Super International Cricket

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Super International Cricket
Cover art
Developer(s) Beam Software[1]
Publisher(s) Nintendo[2]
Designer(s) Steve French[2]
Composer(s) Marshall Parker[3]
Platform(s) Super NES
Genre(s) Sports[2]
Mode(s) Single-player

Super International Cricket is a cricket video game released for the Super Nintendo Entertainment System that was released in Australia, Europe and Pakistan[citation needed] in 1994. It is a sequel to International Cricket on the original Nintendo Entertainment System. The developing staff was Melbourne House (as Beam Software); Nintendo was in charge of publishing the game.


Eight teams are included: Sri Lanka, Australia, England, South Africa, New Zealand, India, Pakistan and the West Indies. However, like its predecessor, Super International Cricket lacks official team and player licensing.[1]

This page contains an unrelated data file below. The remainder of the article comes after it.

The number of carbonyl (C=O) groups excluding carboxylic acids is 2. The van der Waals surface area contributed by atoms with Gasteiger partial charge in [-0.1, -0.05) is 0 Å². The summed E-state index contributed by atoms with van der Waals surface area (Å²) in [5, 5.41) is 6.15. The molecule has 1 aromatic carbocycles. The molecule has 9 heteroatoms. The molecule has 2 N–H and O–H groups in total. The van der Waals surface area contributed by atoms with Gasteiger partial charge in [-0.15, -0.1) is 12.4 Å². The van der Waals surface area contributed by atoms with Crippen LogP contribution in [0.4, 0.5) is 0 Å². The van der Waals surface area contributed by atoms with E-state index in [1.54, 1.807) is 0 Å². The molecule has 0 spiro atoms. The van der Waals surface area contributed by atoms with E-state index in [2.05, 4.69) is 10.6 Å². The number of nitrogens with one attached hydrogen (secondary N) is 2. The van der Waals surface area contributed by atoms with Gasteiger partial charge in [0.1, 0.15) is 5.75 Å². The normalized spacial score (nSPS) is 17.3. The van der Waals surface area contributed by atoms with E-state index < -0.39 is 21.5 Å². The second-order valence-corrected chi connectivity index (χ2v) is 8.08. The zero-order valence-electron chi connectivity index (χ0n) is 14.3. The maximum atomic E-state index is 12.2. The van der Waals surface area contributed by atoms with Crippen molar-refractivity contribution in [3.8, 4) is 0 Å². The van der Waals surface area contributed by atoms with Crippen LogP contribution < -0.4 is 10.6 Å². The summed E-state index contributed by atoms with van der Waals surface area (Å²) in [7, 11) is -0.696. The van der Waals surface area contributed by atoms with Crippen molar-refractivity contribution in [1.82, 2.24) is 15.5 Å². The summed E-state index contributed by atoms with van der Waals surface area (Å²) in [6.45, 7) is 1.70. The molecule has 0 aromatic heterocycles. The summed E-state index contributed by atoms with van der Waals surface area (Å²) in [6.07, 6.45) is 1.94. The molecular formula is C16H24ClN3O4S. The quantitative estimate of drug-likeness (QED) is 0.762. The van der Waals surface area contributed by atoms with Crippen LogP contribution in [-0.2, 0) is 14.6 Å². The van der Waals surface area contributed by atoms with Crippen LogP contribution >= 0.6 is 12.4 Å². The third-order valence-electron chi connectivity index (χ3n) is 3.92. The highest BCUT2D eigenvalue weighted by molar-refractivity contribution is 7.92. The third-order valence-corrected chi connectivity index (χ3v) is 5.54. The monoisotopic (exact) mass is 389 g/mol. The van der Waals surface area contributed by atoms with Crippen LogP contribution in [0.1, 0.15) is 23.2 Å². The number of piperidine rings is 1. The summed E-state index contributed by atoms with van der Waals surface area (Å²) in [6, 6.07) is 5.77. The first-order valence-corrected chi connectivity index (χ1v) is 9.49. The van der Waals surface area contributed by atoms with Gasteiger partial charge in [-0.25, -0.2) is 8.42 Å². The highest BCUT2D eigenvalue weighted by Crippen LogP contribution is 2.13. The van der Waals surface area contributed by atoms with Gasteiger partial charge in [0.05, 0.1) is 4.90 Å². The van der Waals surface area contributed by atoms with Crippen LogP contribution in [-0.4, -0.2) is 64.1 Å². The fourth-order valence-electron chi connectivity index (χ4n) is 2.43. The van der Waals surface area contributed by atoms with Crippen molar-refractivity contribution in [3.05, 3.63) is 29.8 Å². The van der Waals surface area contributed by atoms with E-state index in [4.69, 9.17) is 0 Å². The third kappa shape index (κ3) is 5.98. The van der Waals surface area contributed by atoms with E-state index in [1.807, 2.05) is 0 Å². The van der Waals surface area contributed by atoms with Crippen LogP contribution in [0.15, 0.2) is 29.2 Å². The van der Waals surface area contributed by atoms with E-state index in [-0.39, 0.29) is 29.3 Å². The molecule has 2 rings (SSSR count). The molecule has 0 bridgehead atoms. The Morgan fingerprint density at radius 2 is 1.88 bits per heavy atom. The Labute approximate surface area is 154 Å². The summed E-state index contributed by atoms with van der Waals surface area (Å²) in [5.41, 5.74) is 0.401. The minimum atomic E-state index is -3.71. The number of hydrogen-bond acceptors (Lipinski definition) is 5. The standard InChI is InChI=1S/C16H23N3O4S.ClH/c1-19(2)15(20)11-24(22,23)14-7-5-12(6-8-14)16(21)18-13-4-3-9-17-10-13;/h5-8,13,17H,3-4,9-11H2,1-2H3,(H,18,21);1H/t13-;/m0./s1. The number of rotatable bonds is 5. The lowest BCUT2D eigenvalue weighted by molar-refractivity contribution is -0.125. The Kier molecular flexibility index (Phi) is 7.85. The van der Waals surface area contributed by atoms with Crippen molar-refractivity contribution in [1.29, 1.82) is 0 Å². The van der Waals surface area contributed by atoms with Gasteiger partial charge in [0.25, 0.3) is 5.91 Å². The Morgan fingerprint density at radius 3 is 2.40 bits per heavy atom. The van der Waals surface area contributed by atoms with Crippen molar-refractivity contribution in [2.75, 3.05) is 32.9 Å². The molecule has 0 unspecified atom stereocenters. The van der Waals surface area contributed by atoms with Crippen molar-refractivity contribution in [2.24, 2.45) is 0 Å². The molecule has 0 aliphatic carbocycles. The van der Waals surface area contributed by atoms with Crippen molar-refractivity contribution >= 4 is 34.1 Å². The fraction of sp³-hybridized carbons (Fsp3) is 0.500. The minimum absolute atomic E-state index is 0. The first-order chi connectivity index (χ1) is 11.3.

The game comes in three difficulty levels ranging from easy to hard.[1] Games in the "World Series" and "Test Match" modes could go on for five virtual days and still end in a draw.[4]

Some of the players are named after the game developers (M. Parker is Marshall Parker, G. Anders is Gavan Anderson, A. Milgrom is Alfred Milgrom). Each player has a speed rating that determines how fast that they are able to gather runs for their respective teammates.[5]

Bowlers have a choice between four types of ball delivery using four unique speeds for the actual ball delivery. The Australian method of scoring cricket is used; which is different from the international method.[6] Only one stadium is used in Super International Cricket.


Melbourne House followed Super International Cricket with two sequels, Cricket 96, which was developed in 1996 for EA Sports, and Cricket 97 the year after that.[7] Unlike the FIFA video game series, the International Cricket game series never gets any incremental improvements over the years.[4]